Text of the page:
The 10 Best Supplements for PCOS

While no pill or drink can replace a healthy diet and lifestyle, emerging research has shown that taking the right dietary supplements can help to improve PCOS. That’s because people with PCOS have been shown to be deficient in some key vitamins and minerals, many of which affect fertility and insulin resistance. Certain medications are also known to affect the absorption of specific nutrients. Here’s our list of the Top 10 nutrition supplements for people with PCOS.

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Ovasitol Frequently Asked Questions

Ovasitol is a unique supplement for any woman with PCOS that combines myo- and d-chiro-inositol in the body’s naturally occurring ratio of 40 to 1.  This ideal ratio has been shown to reduce insulin, regulate periods, restore hormone balance, and improve egg quality and ovulation. Many women who take Ovasitol report a significant reduction in carbohydrate cravings. Here are the answers to the most common questions about Ovasitol for PCOS.

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Vitamin D for PCOS: The Key to A Healthy Pregnancy

New guidelines have come out about the importance of vitamin D for PCOS, especially when it comes to having a healthy pregnancy. Here’s what you need to know.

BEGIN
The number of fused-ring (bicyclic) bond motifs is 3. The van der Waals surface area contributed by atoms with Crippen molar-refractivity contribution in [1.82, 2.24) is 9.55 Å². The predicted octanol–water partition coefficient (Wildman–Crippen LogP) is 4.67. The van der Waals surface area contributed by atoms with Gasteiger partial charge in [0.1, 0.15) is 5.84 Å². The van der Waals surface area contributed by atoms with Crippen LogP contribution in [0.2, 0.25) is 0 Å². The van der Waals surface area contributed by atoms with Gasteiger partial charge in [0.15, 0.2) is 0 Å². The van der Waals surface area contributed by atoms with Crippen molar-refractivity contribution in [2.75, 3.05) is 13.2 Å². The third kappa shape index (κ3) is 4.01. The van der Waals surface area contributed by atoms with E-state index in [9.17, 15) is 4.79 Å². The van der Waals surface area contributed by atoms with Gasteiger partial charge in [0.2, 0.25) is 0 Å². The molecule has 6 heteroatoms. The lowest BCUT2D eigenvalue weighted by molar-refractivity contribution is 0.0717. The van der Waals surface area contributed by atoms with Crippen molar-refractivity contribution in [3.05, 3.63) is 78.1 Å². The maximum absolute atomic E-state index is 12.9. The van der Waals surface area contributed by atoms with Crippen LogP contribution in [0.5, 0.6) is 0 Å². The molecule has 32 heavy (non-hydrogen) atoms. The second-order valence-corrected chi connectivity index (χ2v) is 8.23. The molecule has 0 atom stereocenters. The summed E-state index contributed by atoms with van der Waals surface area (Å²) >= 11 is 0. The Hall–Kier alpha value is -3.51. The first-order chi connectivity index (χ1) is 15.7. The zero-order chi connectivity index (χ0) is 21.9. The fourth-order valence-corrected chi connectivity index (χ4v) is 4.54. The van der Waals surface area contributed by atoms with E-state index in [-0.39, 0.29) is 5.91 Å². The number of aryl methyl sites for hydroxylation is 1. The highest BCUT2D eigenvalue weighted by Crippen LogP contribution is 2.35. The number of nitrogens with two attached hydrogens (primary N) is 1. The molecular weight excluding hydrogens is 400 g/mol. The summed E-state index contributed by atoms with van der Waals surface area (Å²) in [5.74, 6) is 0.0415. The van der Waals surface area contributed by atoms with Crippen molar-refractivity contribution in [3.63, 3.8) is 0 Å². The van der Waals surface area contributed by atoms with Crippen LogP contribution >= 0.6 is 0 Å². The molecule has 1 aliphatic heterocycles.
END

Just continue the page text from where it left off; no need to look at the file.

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Are Artificial Sweeteners Good for PCOS?

Do you have PCOS and rely on artificial sweeteners to sweeten your food and beverages instead of caloric sweeteners? Maybe you heard too much sugar isn’t great for people with PCOS (or anyone) and find using low calorie sweeteners as an alternative.  While artificial sweeteners have been shown to be ‘Generally Recognized as Safe,’ or GRAS, in moderation, the safety use of low-calorie sweeteners has been controversial as more research has come out about the negative impact on health. New research has shown artificial sweeteners are not as great as once thought and can actually be harmful. Here are just a few reasons why artificial sweeteners may not be great for people with PCOS and what you can use instead.

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4 PCOS Supplements to Lower Cholesterol

It’s not unusual for people with PCOS to have high cholesterol. Dyslipidemia (low HDL or “good” cholesterol, high LDL “bad” cholesterol and high triglycerides) have been shown to affect up to 70% of women with PCOS. The good news: cholesterol levels can be reversed with nutrition, exercise and lifestyle changes.Over the past decade, emerging science has investigated how nutritional supplements used in the PCOS population can help lower cholesterol levels. Here are four of the most highly researched PCOS supplements shown to lower cholesterol

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Instapot Chipotle Chicken Tortilla Soup

If you love your Instapot and enjoy a little spice, you’ll love this Chipotle Chicken Tortilla Soup! Super easy and warm on chilly days.

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